The composer was a real person who also was active in the Catholic church. The book tells about his works--musical, religious, and political-as well as offering some information about the convoluted lives of some of the prominent people of his time. The central part of that story is the disappearance of a Count with ties to the rulers in 1694.
I would have liked to get a final report on his disappearance (interweaving fact with fiction) and didn't like having the issue unresolved.
The book focuses on the research Caterina conducts to learn about the composer. Subplots include the attorney involved with the cousins, Caterina's relationship with her sister who is a nun researching the Catholic Church (one of the best parts of the book), and the hunt for the jewels which are believed to be hidden in the trunk.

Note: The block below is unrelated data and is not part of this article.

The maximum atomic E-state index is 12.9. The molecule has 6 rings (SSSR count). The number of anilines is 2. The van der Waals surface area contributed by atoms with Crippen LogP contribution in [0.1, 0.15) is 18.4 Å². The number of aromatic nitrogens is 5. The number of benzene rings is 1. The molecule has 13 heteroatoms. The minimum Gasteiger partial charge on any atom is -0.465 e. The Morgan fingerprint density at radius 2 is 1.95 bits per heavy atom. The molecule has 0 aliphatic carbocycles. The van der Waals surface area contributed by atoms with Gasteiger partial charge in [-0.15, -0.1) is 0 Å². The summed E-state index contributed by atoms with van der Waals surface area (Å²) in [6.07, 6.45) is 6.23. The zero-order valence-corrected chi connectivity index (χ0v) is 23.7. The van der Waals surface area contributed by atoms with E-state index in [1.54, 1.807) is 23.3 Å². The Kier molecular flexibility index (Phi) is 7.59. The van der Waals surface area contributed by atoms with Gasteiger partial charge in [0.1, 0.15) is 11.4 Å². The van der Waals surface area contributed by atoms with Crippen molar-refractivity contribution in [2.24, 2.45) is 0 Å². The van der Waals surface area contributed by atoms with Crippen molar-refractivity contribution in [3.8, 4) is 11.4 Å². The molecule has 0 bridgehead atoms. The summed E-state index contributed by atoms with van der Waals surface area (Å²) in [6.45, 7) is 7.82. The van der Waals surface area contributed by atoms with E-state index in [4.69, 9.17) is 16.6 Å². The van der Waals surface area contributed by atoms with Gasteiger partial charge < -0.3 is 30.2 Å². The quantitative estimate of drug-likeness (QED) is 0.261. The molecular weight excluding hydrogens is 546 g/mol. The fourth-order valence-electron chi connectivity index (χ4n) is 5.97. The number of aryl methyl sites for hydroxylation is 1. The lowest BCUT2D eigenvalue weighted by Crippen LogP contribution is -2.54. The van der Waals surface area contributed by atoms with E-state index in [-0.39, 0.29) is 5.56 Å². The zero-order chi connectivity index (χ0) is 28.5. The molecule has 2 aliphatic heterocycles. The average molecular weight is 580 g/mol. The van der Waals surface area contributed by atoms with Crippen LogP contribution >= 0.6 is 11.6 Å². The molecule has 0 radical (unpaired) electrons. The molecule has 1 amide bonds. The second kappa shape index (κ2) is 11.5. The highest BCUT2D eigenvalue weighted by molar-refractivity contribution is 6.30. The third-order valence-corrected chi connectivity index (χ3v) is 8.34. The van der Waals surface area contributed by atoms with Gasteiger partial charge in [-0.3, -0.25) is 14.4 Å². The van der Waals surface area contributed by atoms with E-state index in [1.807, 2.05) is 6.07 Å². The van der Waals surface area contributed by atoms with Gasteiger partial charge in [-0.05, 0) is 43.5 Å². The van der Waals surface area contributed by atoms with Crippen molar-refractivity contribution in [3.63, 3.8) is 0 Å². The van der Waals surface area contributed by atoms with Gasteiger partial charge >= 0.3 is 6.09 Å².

I also didn't like the use of untranslated Italian words and phrases; I don't think they were necessary to set the tone.
I hope Donna Leon's next book is back to her high standards.
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LibraryThing member MarthaJeanne
What a wonderful book! If Leon ever writes another non-thriller I'll be sure to read it. There is actually not a lot about baroque music, but a fair amount about 18th century politics, and a lot about how research works.

The ending is perfect!
LibraryThing member ChazziFrazz
Donna Leon is best known for her Commissario Guido Brunetti series of mysteries. This is not one, but instead a stand-alone tale.

Caterina Pellegrini is a native Venetian who has been working abroad. When she hears of a position in Venice, she sees it as a chance to go back home.

The job is to